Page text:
Healthcare stocks around the world are attracting heavy investor interest for many reasons, chief among them the expanding ageing population and longer life spans.  Within the ASX Healthcare sector, the Pharmaceuticals, Biotechnology & Life Sciences subsector is especially attractive to risk tolerant investors looking for explosive gains.
The most attractive typically are micro or mid-cap clinical stage start-ups with an appealing story to tell of treatments or drugs with untold potential.  Unfortunately, the massive gains these stocks can post based on positive developments can quickly evaporate into losses on negative news.
The website Biotechdaily.com.au is a source of valuable information on the progress of more than 140 biotechs listed on the ASX as well as information from research institutes and on government policy.  Although subscription based, the website has paywall-free information, including the performance of the BDI-40 – the Biotech Daily Top 40 Index, created and tracked by the website operators.
For the decade ending on 30 June 2017, the BDI-40 posted an impressive gain of 79.6%, dramatically outperforming the ASX 200, which fell 8.8% over the same period.
In the opinion of the website operators, a 2% drop in March of 2018 was due to the “Trump effect”.  Despite the one-month decline, we found four biotechs posting double digit year to date gains and one with a 20% rise in the month of March.
Although the reputation of this sub-sector is marked by high volatility, all of these stocks have Beta values under 1.0, indicating below average volatility when compared to the overall market.  The following table lists the companies by market cap.

Clinuvel Pharmaceuticals (CUV) is the only stock in the table generating both revenue and profit.  The company has an analyst consensus rating of Outperform, and yet has a three-month average trading volume of only 35,000 shares per day, in stark contrast to the 842,000 three-month average shares per day for the second largest stock – Bionomics Limited (BN0), a company that has posted revenue increases in each of the last three Fiscal Years, while reporting losses in each.  
Both companies have been on the ASX for more than a decade, but Clinuvel has outperformed Bionomics over the last five years.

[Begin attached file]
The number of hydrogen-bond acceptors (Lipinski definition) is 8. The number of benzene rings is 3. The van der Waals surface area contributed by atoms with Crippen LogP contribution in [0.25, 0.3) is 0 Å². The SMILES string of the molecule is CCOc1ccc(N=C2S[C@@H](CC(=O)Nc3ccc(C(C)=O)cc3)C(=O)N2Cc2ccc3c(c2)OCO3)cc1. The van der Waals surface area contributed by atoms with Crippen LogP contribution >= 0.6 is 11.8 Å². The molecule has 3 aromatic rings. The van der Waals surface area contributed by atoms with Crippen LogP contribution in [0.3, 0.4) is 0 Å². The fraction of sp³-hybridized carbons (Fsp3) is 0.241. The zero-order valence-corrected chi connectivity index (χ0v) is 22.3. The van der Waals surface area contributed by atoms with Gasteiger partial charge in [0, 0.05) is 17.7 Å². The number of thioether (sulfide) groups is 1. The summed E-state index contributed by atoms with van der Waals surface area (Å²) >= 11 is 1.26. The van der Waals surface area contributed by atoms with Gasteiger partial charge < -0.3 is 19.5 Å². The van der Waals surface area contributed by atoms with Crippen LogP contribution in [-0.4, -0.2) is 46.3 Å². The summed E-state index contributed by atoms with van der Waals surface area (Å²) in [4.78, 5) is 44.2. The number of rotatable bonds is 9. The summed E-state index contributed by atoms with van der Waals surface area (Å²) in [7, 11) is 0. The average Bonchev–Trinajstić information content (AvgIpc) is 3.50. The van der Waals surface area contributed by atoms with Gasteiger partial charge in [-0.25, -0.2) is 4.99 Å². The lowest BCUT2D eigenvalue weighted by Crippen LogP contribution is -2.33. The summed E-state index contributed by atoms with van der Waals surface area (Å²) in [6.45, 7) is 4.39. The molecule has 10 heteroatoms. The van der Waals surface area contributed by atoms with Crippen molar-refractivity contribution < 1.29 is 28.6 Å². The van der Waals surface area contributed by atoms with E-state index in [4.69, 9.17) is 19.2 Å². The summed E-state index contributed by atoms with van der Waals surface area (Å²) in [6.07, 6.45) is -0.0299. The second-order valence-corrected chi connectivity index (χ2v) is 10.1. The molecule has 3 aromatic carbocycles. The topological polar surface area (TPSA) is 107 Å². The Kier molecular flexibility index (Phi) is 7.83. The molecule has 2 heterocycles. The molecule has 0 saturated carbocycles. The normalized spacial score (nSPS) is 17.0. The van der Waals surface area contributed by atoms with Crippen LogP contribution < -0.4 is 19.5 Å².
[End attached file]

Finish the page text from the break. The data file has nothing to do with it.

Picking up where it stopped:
The difference may be due to the perceived market potential of treatments under development at Bionomics – cancer, anxiety, depression, and Alzheimer’s – versus skin disease treatments in place at Clinuvel.
Apparently, treatments for protecting the skin lack the growth potential of cancer treatments, at least in the eyes of some investors.  Clinuvel’s lead product is SCENESSE®, a compound implanted under the skin to increase the level of melanin in the skin, providing protection against UV radiation and sunlight.  
Photoxicity is a skin irritation reaching severe levels in adults, usually light skinned, suffering from the rare disease of Erythropoietic Protoporphyria (EPP).  The treatment has been approved as an orphan drug (diseases rare enough to inhibit development of treatments) in Europe and is awaiting approval in the US.  The company has other treatments for severe skin conditions in pre-clinical and clinical trials.  Half Year 2018 Financial Results showed a 28% increase in sales of SCENESSE®, with overall revenues increasing 3%.  Profit dropped 44% due to expenses associated with rolling out SCENESSE® in Europe.
Bionomics has operations here and in the US in San Diego with a wholly owned subsidiary in France.  The company’s business model calls for strategic partnering with large pharmaceutical companies to push drug candidates through later stages of development to commercialisation.  Notable amongst the company’s current partners is global leader US based Merck & Company (NYSE: MRK).
Many start-up biotechs boast of some proprietary technology sure to propel the company to the head of the pack.  Bionomics has three proprietary drug discovery and development technologies – MULTICORE®; IONX®; and CSC RX DISCOVERY PLATFORM™.  The company has shown three consecutive years of profit losses, but analysts expect the company to report a positive EPS by 2019.